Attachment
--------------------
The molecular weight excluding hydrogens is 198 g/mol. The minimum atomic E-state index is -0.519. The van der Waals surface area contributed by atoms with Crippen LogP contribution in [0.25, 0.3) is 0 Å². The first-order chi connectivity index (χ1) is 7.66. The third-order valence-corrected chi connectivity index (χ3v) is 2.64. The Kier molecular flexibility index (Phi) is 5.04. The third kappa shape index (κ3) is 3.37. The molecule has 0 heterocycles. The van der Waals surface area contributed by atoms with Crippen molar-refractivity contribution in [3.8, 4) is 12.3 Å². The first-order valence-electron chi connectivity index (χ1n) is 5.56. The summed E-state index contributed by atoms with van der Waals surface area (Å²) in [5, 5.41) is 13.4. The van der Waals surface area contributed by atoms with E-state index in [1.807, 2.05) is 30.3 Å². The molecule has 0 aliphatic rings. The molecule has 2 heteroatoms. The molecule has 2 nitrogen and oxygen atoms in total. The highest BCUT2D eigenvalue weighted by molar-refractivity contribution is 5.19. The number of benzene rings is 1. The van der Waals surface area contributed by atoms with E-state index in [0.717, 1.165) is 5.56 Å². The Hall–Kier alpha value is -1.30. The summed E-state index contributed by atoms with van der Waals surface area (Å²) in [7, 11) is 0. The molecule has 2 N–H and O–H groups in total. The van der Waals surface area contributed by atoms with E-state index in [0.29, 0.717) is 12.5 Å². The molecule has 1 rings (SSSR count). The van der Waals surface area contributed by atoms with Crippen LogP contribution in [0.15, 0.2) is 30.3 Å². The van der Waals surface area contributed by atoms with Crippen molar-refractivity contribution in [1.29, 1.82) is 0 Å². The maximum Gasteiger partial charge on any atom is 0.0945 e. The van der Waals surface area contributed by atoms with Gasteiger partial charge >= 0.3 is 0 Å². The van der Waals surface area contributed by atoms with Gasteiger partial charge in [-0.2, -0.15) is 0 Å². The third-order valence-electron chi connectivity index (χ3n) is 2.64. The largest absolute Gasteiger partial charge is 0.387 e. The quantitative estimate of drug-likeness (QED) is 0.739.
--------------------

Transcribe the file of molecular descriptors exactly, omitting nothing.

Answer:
The molecular weight excluding hydrogens is 198 g/mol. The minimum atomic E-state index is -0.519. The van der Waals surface area contributed by atoms with Crippen LogP contribution in [0.25, 0.3) is 0 Å². The first-order chi connectivity index (χ1) is 7.66. The third-order valence-corrected chi connectivity index (χ3v) is 2.64. The Kier molecular flexibility index (Phi) is 5.04. The third kappa shape index (κ3) is 3.37. The molecule has 0 heterocycles. The van der Waals surface area contributed by atoms with Crippen molar-refractivity contribution in [3.8, 4) is 12.3 Å². The first-order valence-electron chi connectivity index (χ1n) is 5.56. The summed E-state index contributed by atoms with van der Waals surface area (Å²) in [5, 5.41) is 13.4. The van der Waals surface area contributed by atoms with E-state index in [1.807, 2.05) is 30.3 Å². The molecule has 0 aliphatic rings. The molecule has 2 heteroatoms. The molecule has 2 nitrogen and oxygen atoms in total. The highest BCUT2D eigenvalue weighted by molar-refractivity contribution is 5.19. The number of benzene rings is 1. The van der Waals surface area contributed by atoms with E-state index in [0.717, 1.165) is 5.56 Å². The Hall–Kier alpha value is -1.30. The summed E-state index contributed by atoms with van der Waals surface area (Å²) in [7, 11) is 0. The molecule has 2 N–H and O–H groups in total. The van der Waals surface area contributed by atoms with E-state index in [0.29, 0.717) is 12.5 Å². The molecule has 1 rings (SSSR count). The van der Waals surface area contributed by atoms with Crippen LogP contribution in [0.15, 0.2) is 30.3 Å². The van der Waals surface area contributed by atoms with Crippen molar-refractivity contribution in [1.29, 1.82) is 0 Å². The maximum Gasteiger partial charge on any atom is 0.0945 e. The van der Waals surface area contributed by atoms with Gasteiger partial charge >= 0.3 is 0 Å². The van der Waals surface area contributed by atoms with Gasteiger partial charge in [-0.2, -0.15) is 0 Å². The third-order valence-electron chi connectivity index (χ3n) is 2.64. The largest absolute Gasteiger partial charge is 0.387 e. The quantitative estimate of drug-likeness (QED) is 0.739.